In theory regulators will sanction market manipulators. In practice they will not move quickly enough for Lawrence to rely on their help. They are more likely to investigate his board, especially if disclosed valuations are indefensible.
Lawrence must also look at the information his board receives from management. How can valuations that appeared reasonable now be hard to defend? Were assumptions incorrect? If so, say so. Have management reported all material information, good or bad, or has there been bias? Has bad news gone out instead of up? Something about his company attracted interest from short sellers and market manipulators; he needs to find it and fix it, Fast!
This is reminiscent of a case in which Viceroy Research Group took on Capitec, in a strongly-worded and emotive report that took aim at the quality of their loan book and business model.
Since Viceroy had recently exposed the Steinhoff scandal – the single biggest scandal in South Africa’s corporate history – Viceroy attacked from a position of strength.
Capitec’s response has been hailed as a model of how to deal with unscrupulous short-sellers and manage reputational fall out. Here’s my advice:
Lead from the front: This needs leadership from the very top. Lawrence and his CEO need to swing into action and be visible, available and vocal.
Understand the parameters: Engage with their legal counsel, the company secretary and their sponsor to be clear what they can and cannot say under the listing rules.
Identify the key influencers and have a plan to engage them, including the issuers of the report: understand why they believe the business is overvalued and check their bona-fides, then report back on efforts to engage with them. If they won’t engage, this is a powerful indicator that something is amiss and there is a short-selling agenda that needs to be flagged.
Have a clear, positive message for shareholders, preferably one that counters all – and not just some – of the opinions. Remind shareholders of previous successes as well as past and current performance against targets and strategy. Use every available platform to reach them. Make it easy for them to engage with you.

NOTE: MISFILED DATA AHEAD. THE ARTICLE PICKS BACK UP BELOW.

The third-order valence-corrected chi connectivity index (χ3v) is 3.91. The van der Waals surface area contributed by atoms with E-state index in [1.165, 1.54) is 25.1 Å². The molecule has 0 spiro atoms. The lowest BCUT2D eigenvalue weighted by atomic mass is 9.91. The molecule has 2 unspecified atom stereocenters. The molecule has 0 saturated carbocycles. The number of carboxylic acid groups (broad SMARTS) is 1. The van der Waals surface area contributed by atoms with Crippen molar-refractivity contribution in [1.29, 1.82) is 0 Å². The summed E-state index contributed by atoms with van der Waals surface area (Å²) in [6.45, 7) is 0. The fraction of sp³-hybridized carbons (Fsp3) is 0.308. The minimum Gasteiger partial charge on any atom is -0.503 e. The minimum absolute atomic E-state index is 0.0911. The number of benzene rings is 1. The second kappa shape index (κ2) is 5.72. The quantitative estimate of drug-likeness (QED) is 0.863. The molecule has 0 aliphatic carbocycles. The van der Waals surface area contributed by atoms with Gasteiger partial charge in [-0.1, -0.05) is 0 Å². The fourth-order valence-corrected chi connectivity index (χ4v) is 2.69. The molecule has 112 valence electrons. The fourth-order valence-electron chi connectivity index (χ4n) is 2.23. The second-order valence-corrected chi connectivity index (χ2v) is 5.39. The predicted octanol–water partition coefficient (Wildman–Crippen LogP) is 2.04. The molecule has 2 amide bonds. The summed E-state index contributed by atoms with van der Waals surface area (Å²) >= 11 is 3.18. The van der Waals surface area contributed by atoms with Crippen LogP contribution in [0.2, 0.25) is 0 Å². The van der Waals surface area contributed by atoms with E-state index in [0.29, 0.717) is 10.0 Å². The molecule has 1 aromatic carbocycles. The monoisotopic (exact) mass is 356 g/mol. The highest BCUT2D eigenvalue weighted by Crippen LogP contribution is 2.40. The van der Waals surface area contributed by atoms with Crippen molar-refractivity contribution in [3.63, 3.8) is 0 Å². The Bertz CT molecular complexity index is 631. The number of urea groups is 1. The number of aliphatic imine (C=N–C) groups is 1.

Rapid rebuttal: Monitor all social media and traditional news channels and swiftly correct inaccurate reporting. It’s better to refute quickly than to spend days formulating a response. Independent commentary is the best antidote to fake news: In Capitec’s case they had built up a sufficiently strong relationship with the regulator and this paid dividends when the Reserve Bank was able to give an independent assessment of the loan book, going so far as to publicly castigate Viceroy for irresponsible reporting. Lawrence should hire an independent expert to value the business, and disclose this to shareholders. The caveat is that they need a strategy to deal with any potential value gap that might result.
Put a defence strategy in place to monitor high and unusual trades.
When the dust has settled, they need to review their shareholder and media engagement strategy with a view to increasing transparency and keeping in touch with shareholders.